American Crop

“Then plough deep while others sleep and you shall have corn to sell and to keep” said Benjamin Franklin. Corn is that golden crop whose significance in American history cannot be underestimated! Little wonder that the Bruce Museum has decided to devote an entire exhibit to it entitled “Three Sisters & Corn Maidens: Native American Maize Cultivation and Customs”. The exhibit will run from now until June 26 and will explore the role of corn in the Native American cultures of the Northeast and the Southwest. Featured objects include textiles, paintings, pottery, baskets, as well as prehistoric artifacts including agricultural and food processing tools, all related to the use and celebration of corn. For more information please log onto

Corn is completely native to the Americas. It was only grown by the Native Americans thousands of years before Christopher Columbus arrived to the New World; thousand year old petrified cobs have been discovered to prove this. The Native American name for corn was mahiz, which the early settlers called maize. In Native American language usage, the word “mahiz” translates “that which sustains us.” Cultivating corn is responsible for turning the Native American tribes from nomadic to agrarian societies. They may have even used corn to brew beer before the European settlers arrived. Columbus traded with the Indians in the West Indies and took corn back to Spain. From Spain, it was introduced to the rest of Western Europe then eventually spread to the rest of the world.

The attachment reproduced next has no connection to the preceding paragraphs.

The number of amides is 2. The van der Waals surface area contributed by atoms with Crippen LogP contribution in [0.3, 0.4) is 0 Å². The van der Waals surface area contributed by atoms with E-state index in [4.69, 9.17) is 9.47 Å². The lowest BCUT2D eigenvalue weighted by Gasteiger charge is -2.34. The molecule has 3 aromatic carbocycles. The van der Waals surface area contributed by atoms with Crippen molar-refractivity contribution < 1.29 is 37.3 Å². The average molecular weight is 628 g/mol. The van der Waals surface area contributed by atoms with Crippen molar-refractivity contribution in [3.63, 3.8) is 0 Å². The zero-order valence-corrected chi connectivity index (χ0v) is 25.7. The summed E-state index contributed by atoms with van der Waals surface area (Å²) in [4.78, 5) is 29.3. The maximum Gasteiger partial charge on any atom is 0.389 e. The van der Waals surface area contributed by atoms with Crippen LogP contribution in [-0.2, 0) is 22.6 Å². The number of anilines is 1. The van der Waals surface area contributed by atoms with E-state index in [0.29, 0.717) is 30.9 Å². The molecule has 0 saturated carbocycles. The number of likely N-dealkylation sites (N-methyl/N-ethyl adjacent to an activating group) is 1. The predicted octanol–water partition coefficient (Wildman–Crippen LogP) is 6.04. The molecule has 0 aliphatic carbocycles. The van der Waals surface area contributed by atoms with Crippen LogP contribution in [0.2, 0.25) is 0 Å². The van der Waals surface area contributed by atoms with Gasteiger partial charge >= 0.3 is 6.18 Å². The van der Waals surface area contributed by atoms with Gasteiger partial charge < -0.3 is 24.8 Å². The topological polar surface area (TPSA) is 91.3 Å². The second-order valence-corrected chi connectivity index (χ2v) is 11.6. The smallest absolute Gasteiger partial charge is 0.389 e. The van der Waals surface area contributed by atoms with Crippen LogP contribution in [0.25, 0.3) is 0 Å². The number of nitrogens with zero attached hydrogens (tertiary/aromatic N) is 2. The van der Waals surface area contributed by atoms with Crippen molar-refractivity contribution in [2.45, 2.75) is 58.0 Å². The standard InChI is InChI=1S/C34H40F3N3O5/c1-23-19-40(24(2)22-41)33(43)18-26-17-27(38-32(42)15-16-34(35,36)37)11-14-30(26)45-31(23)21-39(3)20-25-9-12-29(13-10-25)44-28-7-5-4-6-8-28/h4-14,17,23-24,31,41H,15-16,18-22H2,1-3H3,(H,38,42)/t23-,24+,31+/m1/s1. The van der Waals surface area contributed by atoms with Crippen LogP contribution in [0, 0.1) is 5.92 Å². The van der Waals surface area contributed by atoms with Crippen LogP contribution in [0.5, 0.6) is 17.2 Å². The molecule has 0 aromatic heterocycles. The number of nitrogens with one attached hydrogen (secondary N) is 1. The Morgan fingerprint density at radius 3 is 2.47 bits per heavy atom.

The earliest settlers in America may very well have perished if the natives hadn’t introduced them to corn! The settlers were taught how to grow it by planting kernels in small holes with small fish and covering them up. The fish acted as fertilizer. The Native Indians also shared their various ways of preparing corn, such as pounding it into meal to make cornbread, corn soup, corn cakes and corn pudding. Corn was also used by the early settlers as money and to trade for meat and furs.

And the reverence for corn that the settlers in the U.S. had back then still goes on today…It’s the largest crop in the U.S. It regularly graces dinner tables, including Thanksgiving dinner ever since the year 1621. It’s also one of the most widely distributed crops in the world. Street vendors around the world sell husked corn, which developed from American settlers adapting the native style of roasting corn without the husks. Whether you enjoy eating corn in any of its varied incarnations or not, the Bruce Museum has prepared a fine homage to this quintessentially American crop giving visitors a taste of pioneer life in early America…

Victoria Baker of Greenwich is an opera singer. A winner of many prestigious competitions, she has performed and worked with distinguished artists across the world (notably at Lincoln Center). She teaches piano & voice privately in Greenwich. For questions that deserve answers, and may be in print, please call (203) 531-7499 or send email to [email protected]



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